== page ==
Words, words, words

August 18, 2000

"Words are like money; there is nothing so useless, unless when in actual use."–Samuel Butler

The past few weeks some people have noticed that I’ve thrown some fancy words into my commentaries. Examples include "metriculate", "malodorous", "sublimate", and "testes". Last week, I meant to use the word "bilious", but forgot to. (And since I’m talking about words I wanted to use but didn’t, I’ll throw in "disingenuous" and "miscreant".)

Some of you who are lexicologically impaired contacted me to ask about "abattoir" which, yes, does mean slaughterhouse. Surprisingly no one contacted me about "tragophilic", which is a neologism that means "goat loving". Why am I doing this? It’s not for anyone’s edification–I’m pretty sure that most people who read this don’t need any supplementary tutelage, and the ones who do probably know of better sources than me. It’s actually because of a terrifying article I read about the declining number of English words in common usage.

Never mind that the lexicon of English is still larger than that of most other languages. In addition to global warming, toxic pollution in the oceans, the eastward spread of the hanta virus, the northward spread of malaria, and declining sea cucumber population in the Galapagos archipelago, the shrinking English language was one more thing to keep me from my nocturnal repose and disrupt my circadian rhythms. I had visions of George Orwell’s utopia in which people walk around quacking like ducks. Well, as long as we’re human beings we’ll need equivalents of "yes" and "no", which, in the future, will be replaced by "totally" and "whatever". Wait a minute. That’s not a utopia. That’s a Tuesday night sitcom.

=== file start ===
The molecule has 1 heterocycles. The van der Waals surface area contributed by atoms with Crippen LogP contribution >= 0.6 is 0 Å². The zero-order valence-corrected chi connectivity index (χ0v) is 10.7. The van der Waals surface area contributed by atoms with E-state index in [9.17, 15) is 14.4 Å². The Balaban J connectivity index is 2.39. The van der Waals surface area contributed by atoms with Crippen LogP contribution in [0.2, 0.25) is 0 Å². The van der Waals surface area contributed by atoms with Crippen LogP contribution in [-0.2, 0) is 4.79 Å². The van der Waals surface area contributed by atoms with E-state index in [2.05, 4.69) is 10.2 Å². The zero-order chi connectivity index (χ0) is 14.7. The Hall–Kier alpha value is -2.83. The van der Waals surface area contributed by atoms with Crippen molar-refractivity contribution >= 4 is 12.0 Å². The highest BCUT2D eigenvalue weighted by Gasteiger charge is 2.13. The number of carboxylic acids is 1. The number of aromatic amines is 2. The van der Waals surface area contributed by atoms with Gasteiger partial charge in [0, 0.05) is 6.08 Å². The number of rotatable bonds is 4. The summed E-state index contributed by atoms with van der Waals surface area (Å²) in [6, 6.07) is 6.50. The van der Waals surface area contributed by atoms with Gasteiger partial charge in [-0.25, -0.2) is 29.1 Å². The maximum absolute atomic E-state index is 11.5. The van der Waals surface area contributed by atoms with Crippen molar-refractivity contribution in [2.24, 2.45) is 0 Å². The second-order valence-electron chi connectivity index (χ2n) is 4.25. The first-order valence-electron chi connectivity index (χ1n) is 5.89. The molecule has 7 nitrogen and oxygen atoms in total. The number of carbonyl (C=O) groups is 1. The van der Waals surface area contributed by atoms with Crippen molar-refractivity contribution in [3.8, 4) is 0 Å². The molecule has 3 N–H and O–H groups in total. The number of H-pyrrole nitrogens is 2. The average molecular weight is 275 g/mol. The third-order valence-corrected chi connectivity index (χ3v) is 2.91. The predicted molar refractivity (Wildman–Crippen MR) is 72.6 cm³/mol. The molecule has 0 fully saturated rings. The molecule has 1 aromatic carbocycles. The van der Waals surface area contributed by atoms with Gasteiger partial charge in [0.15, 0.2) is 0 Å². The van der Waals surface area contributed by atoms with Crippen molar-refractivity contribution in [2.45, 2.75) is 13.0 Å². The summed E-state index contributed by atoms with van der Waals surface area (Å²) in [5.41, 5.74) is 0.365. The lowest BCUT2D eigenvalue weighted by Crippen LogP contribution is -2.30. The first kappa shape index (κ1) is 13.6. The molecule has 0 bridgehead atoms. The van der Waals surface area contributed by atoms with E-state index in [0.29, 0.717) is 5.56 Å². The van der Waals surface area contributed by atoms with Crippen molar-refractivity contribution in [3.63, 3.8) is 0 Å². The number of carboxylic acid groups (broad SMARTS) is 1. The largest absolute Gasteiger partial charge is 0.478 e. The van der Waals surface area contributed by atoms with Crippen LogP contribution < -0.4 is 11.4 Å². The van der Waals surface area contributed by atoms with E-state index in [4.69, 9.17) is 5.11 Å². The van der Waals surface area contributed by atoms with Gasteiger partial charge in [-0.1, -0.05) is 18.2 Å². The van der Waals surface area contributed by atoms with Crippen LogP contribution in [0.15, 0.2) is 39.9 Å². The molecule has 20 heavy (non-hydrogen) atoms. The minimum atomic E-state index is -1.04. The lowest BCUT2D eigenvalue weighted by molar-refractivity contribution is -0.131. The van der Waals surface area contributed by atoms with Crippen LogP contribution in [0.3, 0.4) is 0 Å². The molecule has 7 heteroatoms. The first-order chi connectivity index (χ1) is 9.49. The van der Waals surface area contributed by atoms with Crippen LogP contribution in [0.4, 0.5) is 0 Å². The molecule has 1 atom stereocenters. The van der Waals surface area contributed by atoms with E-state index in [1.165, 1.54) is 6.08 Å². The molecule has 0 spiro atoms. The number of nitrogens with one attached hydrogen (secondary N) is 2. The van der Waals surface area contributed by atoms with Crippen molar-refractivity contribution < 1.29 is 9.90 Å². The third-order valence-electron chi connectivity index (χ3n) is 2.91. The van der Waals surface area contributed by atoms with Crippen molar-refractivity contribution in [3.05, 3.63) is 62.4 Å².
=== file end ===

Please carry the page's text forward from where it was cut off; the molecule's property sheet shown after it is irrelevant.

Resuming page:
I have seen the future, and we’ll all be attractive, wealthy, never have to work, and live in huge apartments. Am I looking forward to the future? Totally!

Enjoy this week’s offerings.


It may surprise you that the word "nice" does not have a nice background. In fact it comes from the Latin word nescius, which means ignorant. In addition to foolish and stupid, the word nice, in the English spoken in the Middle Ages, also meant wanton. By the 15th century it meant "coy." A hundred years later it also meant "dainty." And only in the 18th century does it finally mean agreeable.

Have a nice day, I think.

(Source: THE OXFORD DICTIONARY OF ENGLISH ETYMOLOGY)


I thought you might all get a kick out of these translations…now, these are a series of famous quotes and their authors that were translated by computer from English into different languages and then back into English…enjoy!

  1. "We do not have fun."–Victory Reigns

  2. "Speak smoothly and you take a great small stick."–Theodore Roosevelt

  3. "It reads my edges. NO NEW CONTROLS!"–Wanderer shrubs George Herbert

  4. "Doctor Livingstone, I am conceited?"–Henry Mr. Stanley

  5. "I cannot not obtain satisfaction."–The Rocks of the Rolling

  6. "Not there is commerce like the exposure commerce"–Irving Berlin

  7. "One does not worry: he is happy"–McFerrin Police officer

  8. "Flutter, flutter, small beater!/How I ask myself in which you are!"– Lewis Carroll

  9. "The wood is beautiful, dark and in depth./ But I have the promises to conserve…"–Freezing of Robert

  10. "The one that we called raised/ By any other name would smell like candy."–Guillermo Snakespeare

  11. "It was better of the periods, it was defective of the periods."– Charles of thickening

  12. "He does not count its hens before they are shocked."–Aesop

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